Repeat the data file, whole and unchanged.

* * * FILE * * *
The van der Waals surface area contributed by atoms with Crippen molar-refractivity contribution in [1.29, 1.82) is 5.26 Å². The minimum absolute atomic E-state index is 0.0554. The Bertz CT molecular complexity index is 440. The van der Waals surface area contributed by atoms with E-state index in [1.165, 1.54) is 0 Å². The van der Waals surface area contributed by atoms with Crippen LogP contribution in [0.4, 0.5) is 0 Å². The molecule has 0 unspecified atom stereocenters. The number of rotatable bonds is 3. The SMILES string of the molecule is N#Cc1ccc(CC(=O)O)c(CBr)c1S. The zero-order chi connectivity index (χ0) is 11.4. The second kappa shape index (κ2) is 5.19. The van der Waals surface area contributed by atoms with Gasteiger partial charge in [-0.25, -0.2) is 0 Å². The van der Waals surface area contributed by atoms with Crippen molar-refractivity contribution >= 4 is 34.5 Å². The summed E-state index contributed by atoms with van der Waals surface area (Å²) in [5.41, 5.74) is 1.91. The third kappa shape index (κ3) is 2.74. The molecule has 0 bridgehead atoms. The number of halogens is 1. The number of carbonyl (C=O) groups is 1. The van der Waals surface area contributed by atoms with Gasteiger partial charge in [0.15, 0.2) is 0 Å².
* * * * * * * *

The van der Waals surface area contributed by atoms with Crippen molar-refractivity contribution in [1.29, 1.82) is 5.26 Å². The minimum absolute atomic E-state index is 0.0554. The Bertz CT molecular complexity index is 440. The van der Waals surface area contributed by atoms with E-state index in [1.165, 1.54) is 0 Å². The van der Waals surface area contributed by atoms with Crippen LogP contribution in [0.4, 0.5) is 0 Å². The molecule has 0 unspecified atom stereocenters. The number of rotatable bonds is 3. The SMILES string of the molecule is N#Cc1ccc(CC(=O)O)c(CBr)c1S. The zero-order chi connectivity index (χ0) is 11.4. The second kappa shape index (κ2) is 5.19. The van der Waals surface area contributed by atoms with Gasteiger partial charge in [-0.25, -0.2) is 0 Å². The van der Waals surface area contributed by atoms with Crippen molar-refractivity contribution >= 4 is 34.5 Å². The summed E-state index contributed by atoms with van der Waals surface area (Å²) in [5.41, 5.74) is 1.91. The third kappa shape index (κ3) is 2.74. The molecule has 0 bridgehead atoms. The number of halogens is 1. The number of carbonyl (C=O) groups is 1. The van der Waals surface area contributed by atoms with Gasteiger partial charge in [0.15, 0.2) is 0 Å².